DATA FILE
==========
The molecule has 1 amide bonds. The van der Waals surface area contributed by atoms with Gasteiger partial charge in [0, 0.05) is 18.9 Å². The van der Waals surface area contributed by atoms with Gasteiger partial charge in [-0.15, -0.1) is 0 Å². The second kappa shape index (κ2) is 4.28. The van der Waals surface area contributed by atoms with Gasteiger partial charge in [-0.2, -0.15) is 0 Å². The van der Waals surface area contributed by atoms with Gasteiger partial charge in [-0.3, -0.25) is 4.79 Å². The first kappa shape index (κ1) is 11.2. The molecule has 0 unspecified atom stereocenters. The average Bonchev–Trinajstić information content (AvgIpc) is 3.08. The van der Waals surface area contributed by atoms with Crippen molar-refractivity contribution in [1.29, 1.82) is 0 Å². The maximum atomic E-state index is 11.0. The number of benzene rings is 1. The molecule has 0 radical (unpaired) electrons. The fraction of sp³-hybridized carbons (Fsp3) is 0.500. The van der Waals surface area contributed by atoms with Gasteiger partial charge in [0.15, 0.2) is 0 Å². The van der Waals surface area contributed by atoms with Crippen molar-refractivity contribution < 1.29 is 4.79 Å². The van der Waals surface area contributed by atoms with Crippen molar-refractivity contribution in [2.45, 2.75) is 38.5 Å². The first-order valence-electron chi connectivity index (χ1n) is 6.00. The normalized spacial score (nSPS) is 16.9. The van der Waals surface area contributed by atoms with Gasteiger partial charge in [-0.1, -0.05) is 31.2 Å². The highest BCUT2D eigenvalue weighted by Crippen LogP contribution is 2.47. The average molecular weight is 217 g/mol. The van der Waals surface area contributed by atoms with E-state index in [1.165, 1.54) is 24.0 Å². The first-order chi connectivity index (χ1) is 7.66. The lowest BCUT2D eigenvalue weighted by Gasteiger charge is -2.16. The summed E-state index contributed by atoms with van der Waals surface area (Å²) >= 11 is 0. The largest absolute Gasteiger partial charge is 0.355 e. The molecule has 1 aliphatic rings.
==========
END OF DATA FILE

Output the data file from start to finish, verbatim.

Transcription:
The molecule has 1 amide bonds. The van der Waals surface area contributed by atoms with Gasteiger partial charge in [0, 0.05) is 18.9 Å². The van der Waals surface area contributed by atoms with Gasteiger partial charge in [-0.15, -0.1) is 0 Å². The second kappa shape index (κ2) is 4.28. The van der Waals surface area contributed by atoms with Gasteiger partial charge in [-0.2, -0.15) is 0 Å². The van der Waals surface area contributed by atoms with Gasteiger partial charge in [-0.3, -0.25) is 4.79 Å². The first kappa shape index (κ1) is 11.2. The molecule has 0 unspecified atom stereocenters. The average Bonchev–Trinajstić information content (AvgIpc) is 3.08. The van der Waals surface area contributed by atoms with Crippen molar-refractivity contribution in [1.29, 1.82) is 0 Å². The maximum atomic E-state index is 11.0. The number of benzene rings is 1. The molecule has 0 radical (unpaired) electrons. The fraction of sp³-hybridized carbons (Fsp3) is 0.500. The van der Waals surface area contributed by atoms with Gasteiger partial charge in [0.15, 0.2) is 0 Å². The van der Waals surface area contributed by atoms with Crippen molar-refractivity contribution < 1.29 is 4.79 Å². The van der Waals surface area contributed by atoms with Crippen molar-refractivity contribution in [2.45, 2.75) is 38.5 Å². The first-order valence-electron chi connectivity index (χ1n) is 6.00. The normalized spacial score (nSPS) is 16.9. The van der Waals surface area contributed by atoms with Gasteiger partial charge in [-0.1, -0.05) is 31.2 Å². The highest BCUT2D eigenvalue weighted by Crippen LogP contribution is 2.47. The average molecular weight is 217 g/mol. The van der Waals surface area contributed by atoms with E-state index in [1.165, 1.54) is 24.0 Å². The first-order chi connectivity index (χ1) is 7.66. The lowest BCUT2D eigenvalue weighted by Gasteiger charge is -2.16. The summed E-state index contributed by atoms with van der Waals surface area (Å²) >= 11 is 0. The largest absolute Gasteiger partial charge is 0.355 e. The molecule has 1 aliphatic rings.